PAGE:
Louima Case: Not Over Yet

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New York Police officers Bruder, Schwarz, and Wiese

Abner Louima's nightmare just won't fade away. Thursday, almost five years after he was attacked by officers inside a Brooklyn police station, a federal appeals court overturned the convictions of three men who allegedly aided in his torture.

Louima's story horrified the nation and rocked many New Yorkers' faith in their police force: In August 1997, Louima spent a brutal summer night in the bathroom of a Brooklyn police station, being sodomized with the handle of a toilet plunger.

Officer Justin Volpe was convicted in the attack, and sentenced to 30 years in jail. Two years later New York City and the NYC police union paid Louima $8.7 million in settlement of his claims. The three men who allegedly hoped to cover up the crime, Charles Schwarz, Thomas Wiese and Thomas Bruder, were charged and found guilty of obstructing justice. Schwarz, who was identified as the second officer in the bathroom during the attack, was also convicted of violating Louima's civil rights. Thursday, the 2nd U.S. Circuit Court of Appeals overturned the obstruction-of-justice convictions, citing lack of evidence. Schwarz's civil rights conviction was returned to the lower court, where prosecutors hope to initiate a new trial within the next six months. Volpe's sentence is not affected.

The ruling sparked outrage and talk of protests from many New Yorkers, including the Rev. Al Sharpton, who, alongside attorney Johnny Cochran, had rallied support for Louima. Sharpton decried the decisions Thursday morning, calling it "a shocking display of how the judicial system continues to fail to protect citizens from police abuse." He also urged U.S. Senator Chuck Schumer to take this case into consideration during deliberations over the appointment of a new U.S. attorney for New York. "We will now be facing new prosecutors who may or may not have the same dedication" to justice as their predecessors, Sharpton declared.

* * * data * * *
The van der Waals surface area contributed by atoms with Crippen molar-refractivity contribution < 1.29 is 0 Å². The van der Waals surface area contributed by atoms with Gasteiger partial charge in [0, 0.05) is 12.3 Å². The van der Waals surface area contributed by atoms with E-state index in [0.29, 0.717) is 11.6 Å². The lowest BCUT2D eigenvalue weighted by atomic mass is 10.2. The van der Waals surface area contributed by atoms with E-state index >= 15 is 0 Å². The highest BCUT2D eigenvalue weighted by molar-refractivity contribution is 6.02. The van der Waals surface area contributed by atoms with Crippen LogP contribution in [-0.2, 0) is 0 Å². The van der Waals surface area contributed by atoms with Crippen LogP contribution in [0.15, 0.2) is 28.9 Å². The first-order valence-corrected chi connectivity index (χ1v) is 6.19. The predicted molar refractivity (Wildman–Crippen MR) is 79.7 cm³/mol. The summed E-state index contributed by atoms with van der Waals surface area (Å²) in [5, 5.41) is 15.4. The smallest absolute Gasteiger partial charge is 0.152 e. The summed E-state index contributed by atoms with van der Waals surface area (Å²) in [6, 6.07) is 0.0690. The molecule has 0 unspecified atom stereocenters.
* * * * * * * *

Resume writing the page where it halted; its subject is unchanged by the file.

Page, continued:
TIME.com asked Steven Lubet, director of the trial advocacy program at Northwestern University, to discuss the implications of the Louima case, and the options open to the prosecution following Thursday's decision.

TIME.com: What does Thursday's ruling mean?

Steven Lubet: This means the first conviction, conspiracy to obstruct justice, is completely reversed. There will be no new trial on that count, because the government only gets one chance to prove their case. On the civil rights conviction, Charles Schwarz could end up on trial again, if the prosecutors decide that's the way to go.

So this is the end of the line on the conspiracy charges?

Not necessarily. The prosecutors could submit an appeal to the U.S. Supreme Court, challenging the ruling. A reversal in a federal case on the grounds of lack of evidence is pretty rare, so I think we may well see that appeal.

What will Schwarz's lawyers try to prove in a second trial?

The basis of the court's reversal of his conviction on the civil rights charge was that he was effectively denied counsel and that the jury was exposed to prejudicial information during deliberations. What happened was, the jury deciding his case heard that Volpe had pleaded guilty. Later, of course, Volpe admitted to federal officers that another officer was there while he attacked Louima — but insists it wasn't Schwarz.

But that testimony wasn't admitted in the last trial, so will it be admissible in the next one?

The prosecutors could move to suppress Volpe's testimony. It's certainly true that the likelihood of convicting Schwarz is greatly diminished if Volpe testifies that he wasn't present.

So essentially the prosecution desperately needs to keep Volpe off the witness stand?

I'm sure they'll try. But you never know — the jury might not find Volpe particularly believable anyway.